Why Are Electrolytes So Important?

Electrolytes are really important for our body. 

You might have noticed that when you are suffering from any illness that includes the signs of vomiting or diarrhea, doctors usually prescribe you electrolyte water along with the usual medication. 

This is because, during that time, the electrolyte level in your body falls. 

Even after a workout, your gym coach also advises you to have electrolyte drinks, as you sweat a lot, and it reduces the fluid and electrolyte level. 

Now, the question is why electrolytes are so important. Here in this article, we will find that. 

What Are Electrolytes? 

In science, electrolytes are those chemicals that conduct electricity when they are dissolved in water. 

Our body also contains some particular electrolytes. They are responsible for regulating muscle and nerve function, keeping the body hydrated, and balancing blood pressure and acidity. Electrolytes also help in rebuilding damaged tissue. 

You might know that sometimes, neurons and muscles are referred to as the body’s “electric tissues.” The electric tissues or neurons and muscles majorly rely on the movement of electrolytes through the fluid outside, inside, and also between cells. 

Here are the electrolytes that are present in the human body.

  • Calcium.
  • Potassium.
  • Sodium.
  • Magnesium.
  • Phosphate.
  • Chloride.
  • Bicarbonate. 

Muscles require potassium, sodium, and calcium in order to contract. In case any of these substances become unbalanced, the situation might lead to either muscle weakness or excessive contraction of muscles. 

Muscles, nerve cells, and the heart use electrolytes for carrying electrical impulses to other cells. 

What Do Electrolytes Do? 

Now, as you got the proper understanding of electrolytes, now we will talk about what electrolytes do in a more detailed way. Electrolytes are responsible for doing the following. 

  • Enable muscle contractions along with the beating of your heart. 
  • Assist in building new tissue. 
  • Assist blood to clot. 
  • From nerve cells, muscles, and the heart transmit nerve signals to other cells.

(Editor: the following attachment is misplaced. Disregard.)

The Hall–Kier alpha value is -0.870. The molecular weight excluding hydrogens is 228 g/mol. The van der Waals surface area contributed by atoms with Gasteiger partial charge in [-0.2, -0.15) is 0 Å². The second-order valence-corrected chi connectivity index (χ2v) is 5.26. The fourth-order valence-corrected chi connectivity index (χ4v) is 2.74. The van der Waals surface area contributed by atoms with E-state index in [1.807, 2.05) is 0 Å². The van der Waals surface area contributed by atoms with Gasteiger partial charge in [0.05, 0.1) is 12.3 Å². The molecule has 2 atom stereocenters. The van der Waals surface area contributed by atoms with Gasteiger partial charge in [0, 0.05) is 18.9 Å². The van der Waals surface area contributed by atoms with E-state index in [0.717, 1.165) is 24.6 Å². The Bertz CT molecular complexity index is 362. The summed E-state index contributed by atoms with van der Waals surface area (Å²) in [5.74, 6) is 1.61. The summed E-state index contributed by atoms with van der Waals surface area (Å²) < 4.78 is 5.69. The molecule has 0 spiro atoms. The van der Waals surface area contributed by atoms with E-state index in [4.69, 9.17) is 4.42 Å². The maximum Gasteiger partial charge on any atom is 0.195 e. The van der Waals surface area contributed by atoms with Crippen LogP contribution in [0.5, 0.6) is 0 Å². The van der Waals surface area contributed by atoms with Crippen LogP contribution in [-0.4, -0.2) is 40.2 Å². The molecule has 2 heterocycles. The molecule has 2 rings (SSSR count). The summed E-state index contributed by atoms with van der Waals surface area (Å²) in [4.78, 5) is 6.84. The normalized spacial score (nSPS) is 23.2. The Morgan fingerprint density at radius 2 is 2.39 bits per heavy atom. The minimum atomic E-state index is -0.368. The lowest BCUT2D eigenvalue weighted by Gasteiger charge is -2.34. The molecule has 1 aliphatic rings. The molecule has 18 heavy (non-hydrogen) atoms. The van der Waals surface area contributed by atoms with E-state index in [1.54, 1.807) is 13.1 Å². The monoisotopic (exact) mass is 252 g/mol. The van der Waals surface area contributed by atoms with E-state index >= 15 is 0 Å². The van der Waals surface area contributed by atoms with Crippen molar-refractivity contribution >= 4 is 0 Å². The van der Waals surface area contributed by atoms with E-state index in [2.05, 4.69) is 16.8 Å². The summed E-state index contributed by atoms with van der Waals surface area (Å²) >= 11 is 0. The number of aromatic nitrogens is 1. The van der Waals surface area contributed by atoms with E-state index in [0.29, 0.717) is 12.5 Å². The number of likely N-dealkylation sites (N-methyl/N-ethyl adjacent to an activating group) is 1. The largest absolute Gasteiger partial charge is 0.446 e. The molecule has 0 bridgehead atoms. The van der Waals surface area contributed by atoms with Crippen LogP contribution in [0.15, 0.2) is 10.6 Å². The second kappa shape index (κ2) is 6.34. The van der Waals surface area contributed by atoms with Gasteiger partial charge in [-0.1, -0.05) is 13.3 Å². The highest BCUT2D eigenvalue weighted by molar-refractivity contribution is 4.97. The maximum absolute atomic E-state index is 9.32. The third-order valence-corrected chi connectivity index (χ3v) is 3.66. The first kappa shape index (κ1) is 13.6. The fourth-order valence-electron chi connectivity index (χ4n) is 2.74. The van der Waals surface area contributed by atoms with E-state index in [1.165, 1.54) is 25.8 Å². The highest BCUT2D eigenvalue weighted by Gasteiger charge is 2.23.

• Keep the blood’s pH in the normal range that is, between 7.35 and 7.45. 
  • Regulate the levels of fluid in your body and blood plasma.  

What Happens When Electrolyte Imbalance Happens

The electrolytes level in the blood can become too low or too high, which obviously leads to an imbalance. Also, in relation to water levels in the body, the levels of the electrolyte can change along with some other factors. 

When you exercise and are sweating, you lose crucial electrolytes, including potassium and sodium. In case you are suffering from a bout of diarrhea or vomiting, rapid loss of fluids happens, and it can affect the electrolytes’ concentration. 

During these types of situations, the electrolytes’ balance in your body requires to be restored. A number of hormones and the kidneys are responsible for regulating the concentration of each of the electrolytes. 

In case the level of any particular electrolyte from the body is too high, the kidney filters that specific electrolyte from the body, and various hormones act in order to restore a balance. 

When the concentration of a particular electrolyte becomes much higher than the capability of the body to regulate it, an imbalance occurs, and it causes health issues. At the same time, low levels of electrolytes also can affect overall health. In situations when an electrolyte imbalance occurs electrolyte hydration supplements can be used to aid in rapid electrolyte uptake.

Signs Of Electrolyte Imbalance

From the above discussion, you might have understood how important electrolytes are for our body. And what can happen due to the imbalance of the levels of electrolytes? 

Now, the question is, how will you know that there is an electrolyte imbalance? 

For different electrolytes, the signs are usually different, and it also depends on whether the electrolyte level is high or low. Here we will find out some of the major signs

A harmful concentration of potassium, sodium, magnesium, or calcium can come with more than one of the following benefits. 

  • Confusion. 
  • Numbness.
  • Excessive tiredness.
  • Change in blood pressure. 
  • Muscle spasms and twitching. 
  • Weakness.
  • Irregular heartbeat. 
  • Bone disorders. 
  • Seizures.
  • Nervous system disorders. 
  • Convulsions. 

Individuals who are suffering from breast cancer, multiple myeloma, or lung cancer might experience excess calcium. Often due to the destruction of bone tissues, this type of excess is caused. Following are the signs of higher calcium levels. 

  • Stomach pain. 
  • Nausea.
  • Constipation. 
  • Frequent urination.
  • Irregular heartbeat. 
  • Vomiting. 
  • Dry mouth or throat.
  • Thirst.
  • Fatigue.
  • Lethargy.
  • Confusion.
  • Total loss of appetite.
  • Extreme muscle weakness.
  • Irritability and moodiness.
  • Coma. 

Electrolytes Are So Important!

So, now we can conclude that electrolytes are really important for your body to function properly. The functioning of your muscles, heart and nervous system depends on the level of electrolytes in your body. 

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